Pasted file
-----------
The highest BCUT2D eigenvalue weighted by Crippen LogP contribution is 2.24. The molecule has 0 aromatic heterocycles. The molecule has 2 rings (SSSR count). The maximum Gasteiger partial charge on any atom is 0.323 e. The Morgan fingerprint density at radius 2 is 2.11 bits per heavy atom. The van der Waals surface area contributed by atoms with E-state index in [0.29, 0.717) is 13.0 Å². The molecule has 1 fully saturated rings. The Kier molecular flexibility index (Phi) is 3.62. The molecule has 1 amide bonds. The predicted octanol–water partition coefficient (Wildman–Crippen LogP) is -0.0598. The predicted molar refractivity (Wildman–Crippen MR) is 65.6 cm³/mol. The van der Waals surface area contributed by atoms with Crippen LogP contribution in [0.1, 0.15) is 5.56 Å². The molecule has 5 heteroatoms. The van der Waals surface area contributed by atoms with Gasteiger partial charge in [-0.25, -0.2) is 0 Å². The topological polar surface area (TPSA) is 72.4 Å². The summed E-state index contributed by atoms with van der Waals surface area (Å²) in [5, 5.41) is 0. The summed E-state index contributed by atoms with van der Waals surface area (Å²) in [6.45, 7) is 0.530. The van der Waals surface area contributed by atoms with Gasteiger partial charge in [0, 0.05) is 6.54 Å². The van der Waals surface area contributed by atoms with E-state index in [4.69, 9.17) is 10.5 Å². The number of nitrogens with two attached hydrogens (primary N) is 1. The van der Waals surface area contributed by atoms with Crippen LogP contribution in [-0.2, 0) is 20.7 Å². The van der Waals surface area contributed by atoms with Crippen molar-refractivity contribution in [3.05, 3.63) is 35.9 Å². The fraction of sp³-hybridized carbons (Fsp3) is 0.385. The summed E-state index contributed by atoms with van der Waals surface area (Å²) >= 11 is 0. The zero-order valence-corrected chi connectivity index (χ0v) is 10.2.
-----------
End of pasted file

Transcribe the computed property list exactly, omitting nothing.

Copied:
The highest BCUT2D eigenvalue weighted by Crippen LogP contribution is 2.24. The molecule has 0 aromatic heterocycles. The molecule has 2 rings (SSSR count). The maximum Gasteiger partial charge on any atom is 0.323 e. The Morgan fingerprint density at radius 2 is 2.11 bits per heavy atom. The van der Waals surface area contributed by atoms with E-state index in [0.29, 0.717) is 13.0 Å². The molecule has 1 fully saturated rings. The Kier molecular flexibility index (Phi) is 3.62. The molecule has 1 amide bonds. The predicted octanol–water partition coefficient (Wildman–Crippen LogP) is -0.0598. The predicted molar refractivity (Wildman–Crippen MR) is 65.6 cm³/mol. The van der Waals surface area contributed by atoms with Crippen LogP contribution in [0.1, 0.15) is 5.56 Å². The molecule has 5 heteroatoms. The van der Waals surface area contributed by atoms with Gasteiger partial charge in [-0.25, -0.2) is 0 Å². The topological polar surface area (TPSA) is 72.4 Å². The summed E-state index contributed by atoms with van der Waals surface area (Å²) in [5, 5.41) is 0. The summed E-state index contributed by atoms with van der Waals surface area (Å²) in [6.45, 7) is 0.530. The van der Waals surface area contributed by atoms with Gasteiger partial charge in [0, 0.05) is 6.54 Å². The van der Waals surface area contributed by atoms with E-state index in [4.69, 9.17) is 10.5 Å². The number of nitrogens with two attached hydrogens (primary N) is 1. The van der Waals surface area contributed by atoms with Crippen LogP contribution in [-0.2, 0) is 20.7 Å². The van der Waals surface area contributed by atoms with Crippen molar-refractivity contribution in [3.05, 3.63) is 35.9 Å². The fraction of sp³-hybridized carbons (Fsp3) is 0.385. The summed E-state index contributed by atoms with van der Waals surface area (Å²) >= 11 is 0. The zero-order valence-corrected chi connectivity index (χ0v) is 10.2.